first_img February 15, 2004 Gary Blankenship Senior Editor Regular News Art. V funding campaign takes center stage House leaders support new judges Senior Editor For court officials who have been through two years of budget cuts and limited finances, the January 23 meeting of the House Appropriations Subcommittee on the Judiciary was an unusual experience.Committee members were praising Gov. Jeb Bush for calling for 40 new judges — and saying they wanted even more judges. They also said they’ve heard concerns about a lack of funding for local law libraries and promised to study that issue.And committee members and a representative of the governor’s office were pledging to work closely and amiably to ensure there’s enough money for court operations when the state takes over more trial court funding on July 1. Pursuant to Revision 7 to Art. V approved by voters in 1998, the state must assume a much greater portion of trial court funding no later than the 2004-05 budget year.The question, as Rep. Dan Gelber, D-Miami Beach, put it, is, “When we take the champagne bottle and hit the Art. V boat on July 1, is it going to float?”Subcommittee Chair Rep. Joe Negron, R-Stuart, listed several areas during the meeting where he wants improved funding.“I’m going to make it a strong priority that we fund the new judges that are needed and the Supreme Court has certified,” he said. “The governor’s budget has 40. The House budget will have more than 40.” The Supreme Court certified 88 new judges, 51 circuit, 33 county, and four district court of appeal judges.Negron also said the House should address the judicial assistant pay issue raised by the court. “I want to make sure that judicial assistants are treated fairly and are not paid less just because they are in one part of the state.”When Brad Thomas, representing Bush’s office, presented a summary of the governor’s budget, Negron used the opportunity to discuss funding of law libraries, which has raised concerns around the state. Previously, counties imposed a filing fee surcharge to support the libraries, but will lose that authority when the state assumes a greater share of the responsibility for funding the trial courts as of July 1.“I think libraries are an essential element of the court system,” Negron said. “I would hate for one of our legacies to be that people who have been convicted and are serving time have better access to law libraries than our citizens.”He added, though, he’s not sure who should pay for the libraries, and perhaps local bar associations could help.Thomas replied, “If that issue is important to you, it is important to us. We’ll work with you and we’ll work with the bar associations. That is not a state requirement [to fund the libraries] but that doesn’t mean the state can’t fund it.. . . I think the governor would agree that access to the law is important.”He suggested state officials also begin discussions with the Florida Association of Counties about law libraries.Thomas’ presentation also gave more details about Gov. Bush’s budget, which had been released three days before the committee met.“We believe that this [budget] will ensure due process and ensure the timely resolution of cases and ensure the timely payments of due process expenses to state attorneys and public defenders,” Thomas said. “We appreciate the needs of the court system and I think we’re pretty close.”The governor proposed around $230 million for Revision 7 costs, Thomas noted, of which about $102 million is for extra court costs. Overall, the Bush budget proposed $377 million for the court system, which had requested $454 million.The remainder of the $230 million is for state attorneys, public defenders, and other Revision 7 due process costs, he said.Among the details Thomas gave were:• The governor is proposing about $41 million total for court administration and case management costs, which allows for continuation of the present number of hearing officers and special masters, funding for court interpreter programs, and other administrative and court support programs. In response to a question, Thomas said those figures have no increase in the number of hearing officers or clerks for judges.• The budget allots $41.5 million for conflict of interest attorneys, and $19.7 million to appoint attorneys in dependency cases. The money for conflict attorneys is “the number one dollar issue for Article V,” Thomas said.• $3.6 million has been proposed to improve state attorney pay in four circuits by ensuring their funding is at least at $14 per resident of that circuit. The affected circuits, Thomas said, are the Fifth, Ninth, 15th, and 20th. Rep. Jack Seiler, D-Pompano Beach, asked if there was a similar program for public defenders. Thomas said no, and Seiler wondered if that was discriminatory. “I do think there are some public defenders who are not funded at $7 per capita,” Thomas said, “but the governor thought it was more pressing for state attorneys to receive this funding at this time.”• The governor’s budget gives the Supreme Court chief justice flexibility to reassign positions as necessary to accommodate changes brought about by Revision 7.Thomas noted that the state’s chief financial officer had studied Art. V costs related to Revision 7 for the counties’ 2001-02 budget year, which ended September 30, 2002. The conclusion was those costs were $199 million. Allowing for historical judicial budget hikes of around eight percent, Thomas said that means the governor’s proposed $230 million for Revision 7 is very close.Gelber agreed, although he expressed concern there were inadequate funds to accommodate both inflation and the growth in case filings. He, like others, said changes are likely in succeeding budgets as needs become clearer.“This is a decent first volley at a pretty difficult job,” he said. “Everyone in this room is trying to divine what a state budget will look like for something that’s never been in the state budget.” Art. V funding campaign takes center stage: House leaders support new judgelast_img read more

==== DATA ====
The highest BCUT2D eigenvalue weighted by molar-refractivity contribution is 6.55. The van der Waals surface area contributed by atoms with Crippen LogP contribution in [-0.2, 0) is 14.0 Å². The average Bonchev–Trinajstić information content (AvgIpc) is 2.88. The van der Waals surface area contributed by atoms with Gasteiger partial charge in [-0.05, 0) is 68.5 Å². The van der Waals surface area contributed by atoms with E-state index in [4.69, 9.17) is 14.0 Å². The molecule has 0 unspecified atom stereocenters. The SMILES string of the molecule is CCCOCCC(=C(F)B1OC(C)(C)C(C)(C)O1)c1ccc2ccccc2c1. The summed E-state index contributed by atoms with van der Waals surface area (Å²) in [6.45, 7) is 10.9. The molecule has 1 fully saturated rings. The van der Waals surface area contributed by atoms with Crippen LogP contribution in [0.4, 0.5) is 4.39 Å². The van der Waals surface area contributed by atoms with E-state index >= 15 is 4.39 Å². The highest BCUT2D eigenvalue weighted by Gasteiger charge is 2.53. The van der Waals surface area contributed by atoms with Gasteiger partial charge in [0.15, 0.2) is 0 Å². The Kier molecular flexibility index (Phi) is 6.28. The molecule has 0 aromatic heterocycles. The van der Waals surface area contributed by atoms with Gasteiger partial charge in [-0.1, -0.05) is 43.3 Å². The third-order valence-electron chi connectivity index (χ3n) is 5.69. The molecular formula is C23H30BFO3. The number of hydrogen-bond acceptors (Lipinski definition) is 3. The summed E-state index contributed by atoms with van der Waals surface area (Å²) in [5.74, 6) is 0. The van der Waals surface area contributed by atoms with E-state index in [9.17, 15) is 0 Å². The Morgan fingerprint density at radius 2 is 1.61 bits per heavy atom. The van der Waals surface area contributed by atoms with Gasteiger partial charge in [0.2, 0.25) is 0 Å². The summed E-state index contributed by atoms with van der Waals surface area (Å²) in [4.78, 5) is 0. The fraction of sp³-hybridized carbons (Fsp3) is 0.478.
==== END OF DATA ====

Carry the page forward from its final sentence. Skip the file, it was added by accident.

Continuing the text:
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Nor’easter May Slow Long Island Thanksgiving Travel